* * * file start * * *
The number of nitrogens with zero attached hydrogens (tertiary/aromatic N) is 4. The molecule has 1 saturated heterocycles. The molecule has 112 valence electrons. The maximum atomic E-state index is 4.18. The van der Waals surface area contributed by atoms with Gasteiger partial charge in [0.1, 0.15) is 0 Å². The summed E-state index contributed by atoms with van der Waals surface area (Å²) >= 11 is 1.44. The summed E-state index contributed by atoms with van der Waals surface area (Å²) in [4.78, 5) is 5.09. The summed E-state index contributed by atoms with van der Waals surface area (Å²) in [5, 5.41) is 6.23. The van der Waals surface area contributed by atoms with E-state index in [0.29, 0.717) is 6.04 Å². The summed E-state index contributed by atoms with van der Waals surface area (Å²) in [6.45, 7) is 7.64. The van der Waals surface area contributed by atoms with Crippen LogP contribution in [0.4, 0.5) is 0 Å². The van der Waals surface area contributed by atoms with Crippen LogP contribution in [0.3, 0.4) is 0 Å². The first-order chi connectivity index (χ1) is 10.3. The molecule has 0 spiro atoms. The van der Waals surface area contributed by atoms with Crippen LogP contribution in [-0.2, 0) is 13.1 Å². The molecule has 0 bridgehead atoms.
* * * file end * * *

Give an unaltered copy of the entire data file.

The number of nitrogens with zero attached hydrogens (tertiary/aromatic N) is 4. The molecule has 1 saturated heterocycles. The molecule has 112 valence electrons. The maximum atomic E-state index is 4.18. The van der Waals surface area contributed by atoms with Gasteiger partial charge in [0.1, 0.15) is 0 Å². The summed E-state index contributed by atoms with van der Waals surface area (Å²) >= 11 is 1.44. The summed E-state index contributed by atoms with van der Waals surface area (Å²) in [4.78, 5) is 5.09. The summed E-state index contributed by atoms with van der Waals surface area (Å²) in [5, 5.41) is 6.23. The van der Waals surface area contributed by atoms with E-state index in [0.29, 0.717) is 6.04 Å². The summed E-state index contributed by atoms with van der Waals surface area (Å²) in [6.45, 7) is 7.64. The van der Waals surface area contributed by atoms with Crippen LogP contribution in [0.4, 0.5) is 0 Å². The van der Waals surface area contributed by atoms with Crippen LogP contribution in [0.3, 0.4) is 0 Å². The first-order chi connectivity index (χ1) is 10.3. The molecule has 0 spiro atoms. The van der Waals surface area contributed by atoms with Crippen LogP contribution in [-0.2, 0) is 13.1 Å². The molecule has 0 bridgehead atoms.